There’s a tendency in remote work to skip straight to high fidelity mockups because you’re already at your computer all day. If you’re a designer who works remotely, I highly recommend keeping paper and markers on your home desk. These are still my first stop in the design process. Although I work mostly from home, I still bring paper and markers when I spend weeks living the digital nomad life. I’ve even ditched my fashionable, minimalist computer bag for one that better holds paper, markers, my computer belongings, and a proper headset for calls.
For higher fidelity prototypes for user studies, designers are inundated with products to choose from. Unfortunately, though, the field is greatly narrowed when you’re selecting a prototyping tool that offers sharing functionality for remote testing. This has been one of the few limiting factors for remote work. We’ve found Invision to be the best for creating clickable prototypes that our users can access via web-based link without additional downloads required on the user’s part.
Remote User Testing
Not everyone can do remote user testing, even if your team works remotely. For example, for digital healthcare products, it may be critical to conduct user testing on site at the doctor’s office because so much of the experience is dependent on the user’s physical environment.
But for those that can do user testing remotely, you should. Even if your workplace is in a physical office, that doesn’t mean your user testing has to be.
Testing with remote users allows you to reach outside your local area to get a better sample audience or experts in your product’s industry. Without a commute, you or your users will have a more precise and smaller time commitment required. I’ve found participants are rarely late when arriving for remote user testing because there’s no traffic or weather to prevent them from hopping on the call.
The test itself can be less awkward over a video call. You don’t have to ask users to angle the their screen so that you can see exactly what they click as you lurk over their shoulder. You can take notes while on mute without the user getting distracted or wondering what you’re typing.
Tools for remote user testing
At HashiCorp, we’ve had great success finding people who want to test our products through surveys on social media. You can also source people through tools like UserTesting.com. In a remote work environment you’ll also be interviewing internal subject matter experts over video.
Consider tools like Lookback for your video call. When running user tests on a mobile device, Lookback shares not only their screen but also their video, so you can watch their facial reactions to certain interactions. We love Lookback because it enables our team to add annotations on videos at specific timestamps so that your teammates, who weren’t on the call, can be directed to points in the recording, watch a few seconds, and add their own comments. You can also link to custom snippets of a video session which is really powerful for sharing just the insightful portions of video to your team.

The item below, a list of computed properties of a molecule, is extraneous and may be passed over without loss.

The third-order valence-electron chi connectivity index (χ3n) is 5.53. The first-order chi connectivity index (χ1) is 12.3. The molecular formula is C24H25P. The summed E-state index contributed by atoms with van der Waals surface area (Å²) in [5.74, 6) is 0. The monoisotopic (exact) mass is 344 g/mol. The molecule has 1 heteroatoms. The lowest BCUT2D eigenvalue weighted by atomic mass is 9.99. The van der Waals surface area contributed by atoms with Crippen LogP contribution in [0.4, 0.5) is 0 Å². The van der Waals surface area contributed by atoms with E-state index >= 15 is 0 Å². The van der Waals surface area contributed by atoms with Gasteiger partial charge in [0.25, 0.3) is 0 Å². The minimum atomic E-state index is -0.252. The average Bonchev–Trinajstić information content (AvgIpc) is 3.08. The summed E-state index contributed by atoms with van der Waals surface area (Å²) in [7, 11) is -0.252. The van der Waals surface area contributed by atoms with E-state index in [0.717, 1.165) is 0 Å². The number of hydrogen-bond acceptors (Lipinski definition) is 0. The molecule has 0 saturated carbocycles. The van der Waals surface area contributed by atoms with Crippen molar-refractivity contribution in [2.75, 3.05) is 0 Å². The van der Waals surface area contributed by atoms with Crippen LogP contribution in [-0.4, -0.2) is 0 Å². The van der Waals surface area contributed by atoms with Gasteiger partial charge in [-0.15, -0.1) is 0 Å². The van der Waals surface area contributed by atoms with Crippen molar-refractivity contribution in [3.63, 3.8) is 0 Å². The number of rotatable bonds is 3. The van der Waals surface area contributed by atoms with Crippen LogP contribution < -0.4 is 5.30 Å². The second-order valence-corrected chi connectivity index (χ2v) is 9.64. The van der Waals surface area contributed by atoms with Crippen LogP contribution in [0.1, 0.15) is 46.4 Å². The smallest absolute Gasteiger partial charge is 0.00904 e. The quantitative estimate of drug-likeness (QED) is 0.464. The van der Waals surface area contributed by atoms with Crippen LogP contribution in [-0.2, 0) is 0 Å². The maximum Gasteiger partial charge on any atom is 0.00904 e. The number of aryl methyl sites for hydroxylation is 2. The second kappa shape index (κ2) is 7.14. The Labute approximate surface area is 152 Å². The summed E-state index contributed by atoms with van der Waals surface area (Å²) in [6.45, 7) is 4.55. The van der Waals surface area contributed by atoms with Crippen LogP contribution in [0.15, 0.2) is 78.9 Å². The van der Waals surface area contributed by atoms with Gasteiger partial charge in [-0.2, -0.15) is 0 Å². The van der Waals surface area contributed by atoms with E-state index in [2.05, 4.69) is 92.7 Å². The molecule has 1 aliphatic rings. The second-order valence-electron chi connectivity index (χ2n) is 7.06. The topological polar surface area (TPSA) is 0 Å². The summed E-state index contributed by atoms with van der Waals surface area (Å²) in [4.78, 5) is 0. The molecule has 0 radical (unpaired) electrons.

For a more flexible video solution, we use Zoom. It makes sense to use Zoom instead of Lookback when the interview team has multiple active participants as Lookback is designed for one active interviewer at a time. It’s been the most reliable video conferencing, easy for participants to install, and has built-in recording. Zoom also has automatic transcription. It’s not always perfectly accurate, but it greatly increases efficiency in finding user quotes and copying them to reports or other documentation.
Best Practices for remote user testing
Let users know ahead of time if they’re going to be asked to share their screen. This gives people a heads up that they should turn off notifications, close windows, or open an incognito browser if they’re testing a website in their browser.
Similarly, let them know that it’ll be a video call. Don’t take for granted that people will understand what Zoom is. This will give users an opportunity to schedule a conference room at their loud workplace, or remove distractions behind them from their home office if need be.
Ask them relevant questions about their digital setup and physical environment ahead of time. What OS are they using? Will your prototype work in their default browser? If you’re testing a mobile app, what device are they on? Where are they physically doing the test — from their couch or a park bench?
Choose one facilitator. If you have multiple people on the call, introduce them, but secondary people can turn off their video so that the user feels more like it’s a one on one with the facilitator. The listening staff member(s) can also help with note taking, which will allow the lead facilitator to focus on running the test smoothly.
If you’re providing swag or money to say thank you, don’t forget to ask for a physical address (work or home) or an online money or gift card transfer, as you can’t personally hand them their reward in person.
Our product, engineering, and design teams still meet up a few times each year to collaborate in person. But having these tips and tools in our pockets keeps our product design heading in the right direction for the majority of the time when we’re not together. I hope these tidbits encourage other designers to try something new. Even co-located teams can benefit from the tools and techniques of remote teams, and vice versa.
Interested in learning more? I’m giving a remote talk on this topic for Austin Design Week. You’ll be able to attend from anywhere by simply joining a Zoom call. RSVP here, and feel free to shoot me questions ahead of time that you’d like me to address.
Finally, HashiCorp is hiring designers! If this type of work sounds great to you, check out our job description for the role of Product Designer on Terraform.